Hometown Hero: Rick Baltzerson

As many faith at work stories often begin, Rick Baltzerson entered college with an idea of what he thought he would do for a career, but God had other plans.

After his first year in college, he changed his major from chemical engineering to English literature. His goal was to work in the publishing industry as an editor and writer, which he did for 20 years.

He says “I started working for a small legal publishing company in Cincinnati, Ohio. They published laws for cities. I thought I would be there for a year to get some experience and move on. I ended up staying there for many years because there were so many opportunities. The other theme going on at that time was that I had real interest in international things. I was a Peace Corps volunteer right out of college. I live in Sierra Leone in West Africa, taught English and Math to high school students. When I came back to the US, I kind of wanted to do something with it, but I didn’t know what. I feel that God put me in the right place at the right time because it turned out that the little legal publishing company offered me those opportunities to work and travel and do projects overseas.”

God led Rick in a new direction when his company was involved in a buyout and the focus was shifting away from international projects. Rick states, “When I look back I see God’s hand at each stage of my career: preparing me for one season, giving me skills and experience for the next season, which led to the next and the next. When I reflect on it, I’m amazed at where he has taken us and what He has allowed us to do. I’m either that lucky or that good, but I don’t really think I am. God has a good plan.”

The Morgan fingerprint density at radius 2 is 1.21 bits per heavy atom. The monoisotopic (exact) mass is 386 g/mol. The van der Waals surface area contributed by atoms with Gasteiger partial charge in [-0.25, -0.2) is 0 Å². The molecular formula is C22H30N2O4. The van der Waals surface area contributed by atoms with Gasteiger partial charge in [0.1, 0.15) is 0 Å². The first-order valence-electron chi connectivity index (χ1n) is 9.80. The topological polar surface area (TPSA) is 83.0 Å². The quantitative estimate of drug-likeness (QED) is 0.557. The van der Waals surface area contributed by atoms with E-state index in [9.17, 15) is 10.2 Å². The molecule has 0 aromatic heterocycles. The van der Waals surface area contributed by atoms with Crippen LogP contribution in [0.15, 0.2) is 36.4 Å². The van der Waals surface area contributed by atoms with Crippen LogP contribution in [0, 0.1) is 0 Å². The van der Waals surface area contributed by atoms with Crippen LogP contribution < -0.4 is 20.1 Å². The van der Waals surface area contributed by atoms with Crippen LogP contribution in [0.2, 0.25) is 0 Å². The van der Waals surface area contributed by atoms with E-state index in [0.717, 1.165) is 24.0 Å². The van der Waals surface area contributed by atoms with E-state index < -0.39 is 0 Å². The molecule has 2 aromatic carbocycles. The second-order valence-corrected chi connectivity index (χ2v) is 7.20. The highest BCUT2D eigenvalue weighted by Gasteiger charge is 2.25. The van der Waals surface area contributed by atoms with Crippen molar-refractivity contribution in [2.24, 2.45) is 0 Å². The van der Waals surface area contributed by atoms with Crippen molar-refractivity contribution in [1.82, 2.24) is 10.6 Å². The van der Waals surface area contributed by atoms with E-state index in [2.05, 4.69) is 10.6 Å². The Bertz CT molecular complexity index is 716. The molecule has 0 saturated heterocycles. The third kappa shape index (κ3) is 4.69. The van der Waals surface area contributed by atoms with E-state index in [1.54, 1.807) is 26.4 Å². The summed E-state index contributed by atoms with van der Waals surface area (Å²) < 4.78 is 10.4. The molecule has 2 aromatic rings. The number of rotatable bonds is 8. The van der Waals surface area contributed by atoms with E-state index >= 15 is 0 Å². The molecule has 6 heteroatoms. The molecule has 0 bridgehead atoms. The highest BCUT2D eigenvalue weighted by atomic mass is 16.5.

Rick was hired as the national account manager for a Christian publishing firm with the task of getting their books into major retail booksellers. Although he enjoyed the work, it soon became apparent that his heart was in the international mission field. He says, “I wanted to focus more and more on the international aspect of what I was doing. Specifically on mission work. By then I had met and married Jen. We met on a mission trip to Nicaragua. We always knew that missions would be part of our future and we wanted it to be part of our plan. We did a lot of one week mission trips. That was a first step: wading in the water. But I think more and more God put on my heart that I wanted to do this full time. I started looking for jobs in that field, but I was surprised to find that the jobs did not pay. Or if they did pay, it was a fraction of what I was earning in my corporate job. I applied for several of them and thought I was going to get one with a mission organization because my skills lined up with what they needed. It seemed like it was destined to be. So I was even more stunned when that didn’t work out. Then I got a job at Western Union, a Fortune 500 company, and earned even more money. That puzzled me. But I see that the five years that I spent there gave us the means to fund our next stage in the mission journey. It also taught me a lot of lessons and a lot of skills that I would use in our own mission journey five years later.”

Rick and his wife Jen rekindled their passion for international missions, specifically in the area of human trafficking work. After visiting Cambodia and Thailand doing short term mission work, they felt a call to go deeper. Rick comments, “when you go on a trip and see those things you have two choices: you can jump all in or you can come back and say ‘oh those poor kids. We did what we could’ and then go on with your life.”